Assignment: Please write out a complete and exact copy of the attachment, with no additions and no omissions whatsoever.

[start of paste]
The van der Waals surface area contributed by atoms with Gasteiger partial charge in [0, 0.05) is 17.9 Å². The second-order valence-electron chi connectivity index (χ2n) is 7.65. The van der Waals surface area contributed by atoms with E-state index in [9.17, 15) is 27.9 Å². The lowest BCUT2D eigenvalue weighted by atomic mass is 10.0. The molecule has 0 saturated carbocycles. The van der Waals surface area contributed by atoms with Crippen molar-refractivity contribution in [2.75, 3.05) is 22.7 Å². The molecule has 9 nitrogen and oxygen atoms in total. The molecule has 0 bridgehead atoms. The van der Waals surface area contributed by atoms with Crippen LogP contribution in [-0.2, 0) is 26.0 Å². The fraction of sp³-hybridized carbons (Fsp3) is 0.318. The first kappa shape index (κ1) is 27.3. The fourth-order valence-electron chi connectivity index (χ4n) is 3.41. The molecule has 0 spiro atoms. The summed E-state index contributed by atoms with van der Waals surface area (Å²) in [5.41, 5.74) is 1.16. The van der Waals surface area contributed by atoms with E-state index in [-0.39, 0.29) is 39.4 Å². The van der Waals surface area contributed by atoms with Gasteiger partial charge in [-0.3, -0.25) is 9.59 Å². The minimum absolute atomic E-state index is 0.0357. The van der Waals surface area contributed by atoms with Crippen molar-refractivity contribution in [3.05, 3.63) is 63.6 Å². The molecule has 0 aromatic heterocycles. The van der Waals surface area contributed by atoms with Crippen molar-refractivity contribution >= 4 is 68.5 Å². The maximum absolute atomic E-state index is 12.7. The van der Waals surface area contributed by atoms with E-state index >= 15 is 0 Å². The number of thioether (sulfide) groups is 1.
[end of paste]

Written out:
The van der Waals surface area contributed by atoms with Gasteiger partial charge in [0, 0.05) is 17.9 Å². The second-order valence-electron chi connectivity index (χ2n) is 7.65. The van der Waals surface area contributed by atoms with E-state index in [9.17, 15) is 27.9 Å². The lowest BCUT2D eigenvalue weighted by atomic mass is 10.0. The molecule has 0 saturated carbocycles. The van der Waals surface area contributed by atoms with Crippen molar-refractivity contribution in [2.75, 3.05) is 22.7 Å². The molecule has 9 nitrogen and oxygen atoms in total. The molecule has 0 bridgehead atoms. The van der Waals surface area contributed by atoms with Crippen LogP contribution in [-0.2, 0) is 26.0 Å². The fraction of sp³-hybridized carbons (Fsp3) is 0.318. The first kappa shape index (κ1) is 27.3. The fourth-order valence-electron chi connectivity index (χ4n) is 3.41. The molecule has 0 spiro atoms. The summed E-state index contributed by atoms with van der Waals surface area (Å²) in [5.41, 5.74) is 1.16. The van der Waals surface area contributed by atoms with E-state index in [-0.39, 0.29) is 39.4 Å². The van der Waals surface area contributed by atoms with Gasteiger partial charge in [-0.3, -0.25) is 9.59 Å². The minimum absolute atomic E-state index is 0.0357. The van der Waals surface area contributed by atoms with Crippen molar-refractivity contribution in [3.05, 3.63) is 63.6 Å². The molecule has 0 aromatic heterocycles. The van der Waals surface area contributed by atoms with Crippen molar-refractivity contribution >= 4 is 68.5 Å². The maximum absolute atomic E-state index is 12.7. The van der Waals surface area contributed by atoms with E-state index >= 15 is 0 Å². The number of thioether (sulfide) groups is 1.